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Ensuring safe housing and clean drinking water by Liu Yizhou,May 19, 2020 Adjust font size:


Editors Notes: Fifty-two of China’s counties and 2,707 of its villages currently remain in poverty. The country’s poverty-stricken population is much smaller than it was in the past, but the people in this group are some of the poorest of the poor and are not easy to help out of poverty. Senior citizens, people with illnesses, and people with disabilities constitute 45.7 percent of the nation’s impoverished citizens at present, which can make poverty alleviation more difficult. What is the current annual plan for China’s impoverished counties? How can poverty reduction industries develop and consolidate? How can the problem of students dropping out of school be addressed? How can better social insurance be provided to impoverished people? How can cleaner water and safer housing be made available in rural areas? How can people with disabilities be better cared for? China's Poverty Reduction Online website publishes the stories of five officials who are currently engaged in poverty alleviation work in various impoverished counties in order to answer these questions and elucidate the process. The following is the fourth story in the series from Liu Lin, director of the poverty alleviation office in Huize county, Qujing city, Yunnan province.


“I never thought that I would live in the city,” a resident of Huize county’s Mucheng relocation community named Guo Zhuchang told me while holding my hands tightly.


A 100-sq-m apartment with elevator access in an urban area seems like it could cost a lot. People who moved from the most impoverished parts of Huize county only need to pay 10,000 yuan (US$1,409), however. The government has invested in these kinds of projects in order to provide the impoverished people with safe housing in more prosperous areas.


Over 100,000 people like Mr. Guo have relocated from ruinous parts of Huize to relocation sites, more than 80,000 of whom are poverty-stricken. In excess of 240,000 people live at an elevation of 2,500 meters or higher in the county, where there are hot, dry valleys as well as frigid mountainous regions. Transportation is very difficult up to the mountains, which makes it difficult to provide people living deep in the mountains with high-quality education and health care. The intergenerational transmission of poverty in Huize can only be stopped by addressing the problems that exist in its upland areas.


It is important to respect people’s wishes when engaging in relocation efforts. Some residents of deeply impoverished regions are used to their living conditions and do not want to move. Others think that buying vegetables and other items will be expensive in urban areas, so they are very reluctant to make any changes. Poverty alleviation officials spent a lot of time talking to people who had reservations about relocating and eased their concerns until they agreed to move out of the harsh areas. Plans are in the works for all of the citizens who need to relocate in Huize by the end of June 2020. Mr. Guo now works at a construction site near Mucheng, and his wife works at a strawberry farm in the area. The other citizens who relocate will be able to find similar work.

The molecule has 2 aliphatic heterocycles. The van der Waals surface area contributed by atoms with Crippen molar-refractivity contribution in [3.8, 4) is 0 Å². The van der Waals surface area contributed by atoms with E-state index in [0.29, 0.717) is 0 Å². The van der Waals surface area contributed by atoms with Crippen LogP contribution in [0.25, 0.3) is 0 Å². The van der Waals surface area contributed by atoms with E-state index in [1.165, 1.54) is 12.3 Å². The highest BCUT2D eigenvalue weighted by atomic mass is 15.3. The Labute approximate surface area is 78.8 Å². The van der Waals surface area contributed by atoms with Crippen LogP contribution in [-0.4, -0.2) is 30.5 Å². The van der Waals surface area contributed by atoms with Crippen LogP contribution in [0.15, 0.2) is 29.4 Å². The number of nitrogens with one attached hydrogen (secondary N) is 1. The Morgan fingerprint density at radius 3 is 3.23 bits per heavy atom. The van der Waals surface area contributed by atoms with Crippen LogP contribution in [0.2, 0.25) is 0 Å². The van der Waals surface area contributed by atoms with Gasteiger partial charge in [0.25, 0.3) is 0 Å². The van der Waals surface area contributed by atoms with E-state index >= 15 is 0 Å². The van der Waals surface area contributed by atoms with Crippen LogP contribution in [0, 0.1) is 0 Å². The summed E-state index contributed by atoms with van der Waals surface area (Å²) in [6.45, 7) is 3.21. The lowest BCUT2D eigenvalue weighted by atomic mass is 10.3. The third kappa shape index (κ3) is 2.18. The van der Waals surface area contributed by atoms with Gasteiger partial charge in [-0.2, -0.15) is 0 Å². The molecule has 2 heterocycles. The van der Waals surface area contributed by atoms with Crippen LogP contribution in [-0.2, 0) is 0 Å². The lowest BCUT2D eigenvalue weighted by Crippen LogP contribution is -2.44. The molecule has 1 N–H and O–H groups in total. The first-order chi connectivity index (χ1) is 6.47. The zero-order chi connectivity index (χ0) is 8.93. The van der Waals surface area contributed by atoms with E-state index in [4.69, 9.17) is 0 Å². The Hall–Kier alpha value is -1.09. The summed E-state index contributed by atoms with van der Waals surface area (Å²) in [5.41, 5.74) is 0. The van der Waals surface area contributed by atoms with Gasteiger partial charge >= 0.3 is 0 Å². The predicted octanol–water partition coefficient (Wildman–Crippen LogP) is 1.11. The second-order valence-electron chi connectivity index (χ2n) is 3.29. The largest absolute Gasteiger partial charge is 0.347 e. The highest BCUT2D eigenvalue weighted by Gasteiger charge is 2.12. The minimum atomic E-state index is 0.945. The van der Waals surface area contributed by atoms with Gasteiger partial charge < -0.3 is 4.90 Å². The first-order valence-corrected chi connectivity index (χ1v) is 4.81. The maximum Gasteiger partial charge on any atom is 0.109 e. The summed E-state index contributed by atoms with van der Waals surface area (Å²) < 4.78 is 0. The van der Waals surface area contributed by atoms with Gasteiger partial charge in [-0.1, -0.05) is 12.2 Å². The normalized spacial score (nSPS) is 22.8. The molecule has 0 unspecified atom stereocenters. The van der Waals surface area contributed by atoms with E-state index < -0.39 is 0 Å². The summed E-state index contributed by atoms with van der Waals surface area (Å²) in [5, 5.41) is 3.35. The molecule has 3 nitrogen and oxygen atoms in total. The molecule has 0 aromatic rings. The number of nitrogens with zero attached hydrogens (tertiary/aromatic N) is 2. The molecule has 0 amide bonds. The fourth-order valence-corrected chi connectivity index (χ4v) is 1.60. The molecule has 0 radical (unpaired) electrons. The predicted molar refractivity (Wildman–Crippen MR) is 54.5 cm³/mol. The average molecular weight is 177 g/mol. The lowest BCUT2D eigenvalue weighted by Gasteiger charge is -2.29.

Many of Huize’s impoverished residents live in homes that were built decades ago and are flimsy and run-down. We found 75,139 dilapidated houses in rural areas. Renovation work was carried out until none of the residences in the countryside were in disrepair any longer.


Many parts of Huize have experienced water shortages despite the fact that a major tributary of the Jinsha river known as the Niulan river runs through the county. The problem has been noticeable in places like Yangshan village of Yulu township. The Niulan runs below the village, but the limited infrastructure that existed made water storage and distribution difficult. People who live up the mountains could “see the river but did not have much water to drink” as a result of the steep, rugged terrain. Improvements were eventually made, and the 84 families who live in Yangshan are now able to enjoy safe, convenient tap water.


A total of 1,015 water infrastructure projects have been implemented in Huize since 2016 in order to ensure that nontoxic drinking water is available in its villages, which has benefited 437,000 people. Our poverty alleviation information system indicates that “quantity, quality, convenient access, and guaranteed supply” have been achieved throughout the county and meet standards.

Water management and utilization is very important. More than 2,700 drinking water projects were inspected in 2019. Ninety-eight of them were found to have problems, but they were all quickly rectified. One hundred and sixty-four consolidation and upgrade projects will be implemented in 2020 in order to further improve capacity and address seasonal and resource-based shortages.




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